The Slorc is suggesting that the military could have 26 per cent of the seats, permanent seats, in the future parliament in Burma just as the Indonesian generals have?
I don't think it is going to take place in this country because of the ethnic minorities. We hear, maybe wrongly, but we hear that the ethnic minorities would fight because 25 per cent of the seats would be applied in their areas too. The Kachins, the Chins are suspicious that the Burmese would grow stronger.
How could we solve the stalemate in Burma?
The problem here is not very difficult compared to South Africa's Nelson Mandela and F W de Klerk. The situation here is very simple if you get to the root of this. When Slorc took power in 1988, in the aftermath of demonstrations which they suppressed violently, they said, "Alright, we're going to have polls." Then they set up the date, one-and a-half years away.
But the problem was that once the election was held and the party that won the majority was not theirs, they said we should draft the constitution first. They refused to hand over power. They established the National Convention only in 1992.
But then in the name of an open market economy they contacted foreign businessmen. They became richer and richer. They started to talk about keeping power. You can't compare this sort of scenario with the Indonesian scenario. There you have [Indonesian communist leader] D N Aidit who tried to stage a coup. I went to school in America with Gen Ahmad Yani. He was a close friend. Yani [Indonesian army chief in 1965] was killed during the coup and Suharto came to power. It is a different scenario. Here they are not keeping their original promises. These promises are their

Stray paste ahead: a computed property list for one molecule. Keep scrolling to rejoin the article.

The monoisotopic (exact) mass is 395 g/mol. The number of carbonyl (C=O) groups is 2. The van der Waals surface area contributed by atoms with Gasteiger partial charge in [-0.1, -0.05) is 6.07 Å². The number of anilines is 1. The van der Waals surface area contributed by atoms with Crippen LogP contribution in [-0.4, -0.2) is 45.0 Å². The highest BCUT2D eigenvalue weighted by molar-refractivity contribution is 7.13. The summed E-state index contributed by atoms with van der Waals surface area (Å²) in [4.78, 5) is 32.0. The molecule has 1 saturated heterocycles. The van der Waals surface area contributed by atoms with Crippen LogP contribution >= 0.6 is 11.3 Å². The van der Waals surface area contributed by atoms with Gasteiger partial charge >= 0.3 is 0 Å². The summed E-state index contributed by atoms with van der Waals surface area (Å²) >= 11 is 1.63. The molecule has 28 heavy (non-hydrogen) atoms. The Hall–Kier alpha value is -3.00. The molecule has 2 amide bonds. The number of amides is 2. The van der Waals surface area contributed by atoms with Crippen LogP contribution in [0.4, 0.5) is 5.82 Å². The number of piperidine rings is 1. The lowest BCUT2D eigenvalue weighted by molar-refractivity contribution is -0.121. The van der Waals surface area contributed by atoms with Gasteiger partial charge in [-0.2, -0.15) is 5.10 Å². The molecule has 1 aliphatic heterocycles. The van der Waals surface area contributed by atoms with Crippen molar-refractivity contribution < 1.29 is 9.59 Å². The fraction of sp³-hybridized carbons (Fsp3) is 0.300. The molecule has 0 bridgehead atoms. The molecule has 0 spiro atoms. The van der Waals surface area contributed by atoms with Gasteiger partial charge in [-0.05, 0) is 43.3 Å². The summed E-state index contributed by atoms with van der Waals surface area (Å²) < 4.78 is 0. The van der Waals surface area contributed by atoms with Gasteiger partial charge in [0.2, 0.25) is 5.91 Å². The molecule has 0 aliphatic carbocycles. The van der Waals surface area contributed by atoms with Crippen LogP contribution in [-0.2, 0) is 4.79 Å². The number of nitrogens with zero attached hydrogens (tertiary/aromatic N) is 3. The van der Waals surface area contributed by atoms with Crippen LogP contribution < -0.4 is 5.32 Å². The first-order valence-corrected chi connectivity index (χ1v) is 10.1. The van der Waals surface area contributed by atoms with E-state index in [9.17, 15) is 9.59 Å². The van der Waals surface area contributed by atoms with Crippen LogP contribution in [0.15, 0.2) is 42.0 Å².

You were arrested and harassed. You spent 12 years behind bars-seven during the Ne Win regime and another five under SLORC. Do you think you and your colleagues have the stamina to go on? Have you ever been tortured?
No, no, not on old person like me. But by the same question, you can ask Abel [Brig Gen David Oliver Abel, minister for National Planning and Economic Development] whether he could stand the stress? How long can he survive under the strain and the peace pressure? [giggling] Thailand is different. It could find someone who would come up with US$15 billion. Burma has great difficulty getting US$100 million.
In Indonesia I was told President Suharto has what is called the Berkeley Mafia who advise him and work out the economy. But here? Abel?